Reflecting the Realities of a Young Reader | Review of “Dreams of Significant Girls” by Cristina García (2011) Simon & Schuster


Being a avid reader, I am often told by parents they have a hard time getting their teenagers to read. In many cases, the teenagers themselves state the books they are given to read don’t reflect their lives or have agendas in trying to form opinions and attitudes instead of trying to relate to them. While researching another project, I came across a book that I think should better fit the wants of young readers. Hence my mention here of  Dreams of Significant Girls by Cristina García.

Page 2-3 Vivien Wahl

Things didn’t go as well for my parents. Papi worked all the the time. He traveled to Africa to buy diamonds for his new import business. We hardly ever saw him. This made my mother very lonely. Whenever I wanted to hang out with friends after school, she made me feel so guilty that half the time I didn’t go. Late at night, I’d hear my parents arguing. Mom cried and accused Dad of abandoning her. She suspected that he was having an affair. He countered that maybe he didn’t want to come home to a depressed wife every night. So off I went to “safe Switzerland so they could sort things out.

I’d never been on a flight by myself before, much less one where you got to choose what you wanted to eat from a menu. I ordered everything that came with cream sauce and a crème brûlée for dessert. Then I settled in to read my volume of J. D. Salinger stories. I brought ten books with me, all fiction. The Swiss camp promised that I’d be exceedingly busy: three hours of French class in the morning, sports and activities in the afternoon (I chose horseback riding, water skiing, cooking and ceramics), with nightly activities on top of that. I packed a flashlight in case my only time to read was under the bedcovers. In third grade, I got glasses from reading in the dark. Every time my mother looked at me with my thick tortoiseshell glasses, she’d sigh, as if I’d been permanently disfigured.

García uses simple and frank language in this book, which appeals to younger readers. The story deals with three girls: Sharin, Ingrid and Vivien. All three are sent to a private summer camp in Switzerland where they become acquainted. The story is broken apart by giving each of the three a chance to narrate the story, giving a unique perspective to a situation through each of the girl’s eyes.

Page 12-13 Ingrid Baum

We couldn’t wait to get out of Canada – away from our town, away from our smothering German mother, and frankly, away from my bad reputation. Our town was like a fish bowl. When you weren’t swimming around inside it, fins ablaze and blowing bubbles, you were on the outside looking in, watching everyone else and making snide remarks. so when my little sister, Kathe, and I finally got on the plane in Toronto, I whooped and hollered so loud, the stewardess cam over and read me the riot act. I got lots of dirty looks from the other passengers too. Apparently, airplanes were a lot more like small towns than we knew.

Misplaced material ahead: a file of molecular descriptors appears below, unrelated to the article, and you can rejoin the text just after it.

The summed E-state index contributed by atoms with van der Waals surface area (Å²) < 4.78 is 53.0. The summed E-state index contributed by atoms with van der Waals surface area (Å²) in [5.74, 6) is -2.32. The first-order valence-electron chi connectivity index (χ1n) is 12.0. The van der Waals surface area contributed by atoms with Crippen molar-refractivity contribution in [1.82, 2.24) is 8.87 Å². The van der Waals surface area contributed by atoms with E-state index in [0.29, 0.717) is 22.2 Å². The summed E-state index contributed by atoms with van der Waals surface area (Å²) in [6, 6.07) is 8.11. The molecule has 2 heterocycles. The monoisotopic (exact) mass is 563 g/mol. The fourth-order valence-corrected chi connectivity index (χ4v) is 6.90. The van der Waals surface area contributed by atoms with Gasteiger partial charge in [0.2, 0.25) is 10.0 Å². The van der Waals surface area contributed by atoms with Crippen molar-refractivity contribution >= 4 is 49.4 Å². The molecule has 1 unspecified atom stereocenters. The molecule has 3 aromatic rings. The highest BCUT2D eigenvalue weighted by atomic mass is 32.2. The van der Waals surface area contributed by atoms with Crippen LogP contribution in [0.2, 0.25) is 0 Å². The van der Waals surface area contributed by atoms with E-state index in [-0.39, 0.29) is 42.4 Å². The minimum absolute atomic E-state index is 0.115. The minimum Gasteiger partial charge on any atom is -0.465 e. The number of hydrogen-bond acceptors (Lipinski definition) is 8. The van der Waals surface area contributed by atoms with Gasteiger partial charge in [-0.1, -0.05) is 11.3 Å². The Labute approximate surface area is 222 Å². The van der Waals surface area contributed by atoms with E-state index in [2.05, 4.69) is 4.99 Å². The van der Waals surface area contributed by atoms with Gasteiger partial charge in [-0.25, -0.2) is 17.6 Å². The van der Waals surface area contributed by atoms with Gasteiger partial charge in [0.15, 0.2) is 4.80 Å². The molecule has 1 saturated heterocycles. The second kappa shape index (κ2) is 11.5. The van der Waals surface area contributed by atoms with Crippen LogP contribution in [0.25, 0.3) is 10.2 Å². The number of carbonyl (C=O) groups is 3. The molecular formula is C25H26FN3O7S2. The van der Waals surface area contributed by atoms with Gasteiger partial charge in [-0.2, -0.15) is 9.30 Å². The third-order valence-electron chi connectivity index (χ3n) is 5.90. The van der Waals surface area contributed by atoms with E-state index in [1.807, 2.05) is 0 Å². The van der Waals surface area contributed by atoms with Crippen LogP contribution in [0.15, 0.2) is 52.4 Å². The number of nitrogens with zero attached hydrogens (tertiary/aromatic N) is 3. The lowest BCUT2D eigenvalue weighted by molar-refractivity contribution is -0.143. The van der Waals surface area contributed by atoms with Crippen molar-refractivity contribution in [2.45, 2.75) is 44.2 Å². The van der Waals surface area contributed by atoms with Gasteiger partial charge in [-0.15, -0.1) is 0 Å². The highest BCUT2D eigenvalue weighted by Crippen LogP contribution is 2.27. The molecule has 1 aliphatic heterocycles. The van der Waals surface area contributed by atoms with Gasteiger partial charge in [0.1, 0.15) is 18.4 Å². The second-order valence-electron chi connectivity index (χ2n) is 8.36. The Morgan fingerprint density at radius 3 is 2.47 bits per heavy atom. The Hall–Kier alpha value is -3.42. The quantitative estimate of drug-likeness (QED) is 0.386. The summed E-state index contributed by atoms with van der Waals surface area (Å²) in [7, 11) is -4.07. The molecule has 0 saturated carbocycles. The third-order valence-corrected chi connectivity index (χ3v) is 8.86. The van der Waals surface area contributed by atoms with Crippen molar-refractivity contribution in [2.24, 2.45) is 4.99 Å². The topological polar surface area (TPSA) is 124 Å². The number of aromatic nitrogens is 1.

The first thing I did after the plane hit top altitude was whip out my fake ID and order a double scotch. I looked a lot older than fifteen. When I was dressed up and wearing makeup, grown men hit on me all the time. My sister was thirteen but looked about ten. She’d deny it, of course, but there was no way she could’ve ordered a double scotch and gotten away with it. So I pours some of mine into her Coke when nobody was looking ans we both settled in to watch the movie.

García also has the characters deal with issues that many of today’s teens have difficulties dealing with. Desires, heritage, mental health, parental irresponsibility, and so forth and covered by each of the girls in detail. Showing each of the girls with their problems gives insight to any reader what a young person has to deal with in modern society and the possible solutions.

Page 110 Shirin Firouz

Not that Jan-Peter was conventionally handsome. He was tall and bony and his front teeth overlapped in a funny way. But his eyes, a soft gray, anchored everything into place. I was surprised by the sudden ferocity of my feelings for him. I had assumed that I was immune to the vicissitudes of romantic love, especially after with that degenerate last year. When my cousins in Tehran spoke of their exuberant admiration for this boy or that, I thought them fools.

That summer, I became the fool.

Ingrid was irritable for days, accusing Vivien and me of abandoning our friendship in the “tawdry pursuit of the opposite sex.” While she freely advised everyone else on how to handle boys, Ingrid was mum on the subject when it came to us. She would light a cigarette, blow smoke out the window, and haughtily pronounce: “You’ll just have to find out for yourselves, won’t you?”

Her attitude, in my opinion, was unwarranted. Vivien and I discussed it at length but we could not decide whether Ingrid was jealous (unlikely, since she could have had her pick of boys), concerned (also possible, given our inexperience), or hormonally imbalanced (this was Viven’s theory but I found it sexist and refused to subscribe to it).

One thing we could both agree on: It was decidedly unpleasant.

Dreams of Significant Girls by Cristina García is a interesting read that should appeal to younger readers. It deals with modern issues in a frank and open manner through it’s narrative that makes it an enlightening read.

Link to Cristina García’s website

Link to Simon & Schuster’s page for Dreams of Significant Girls

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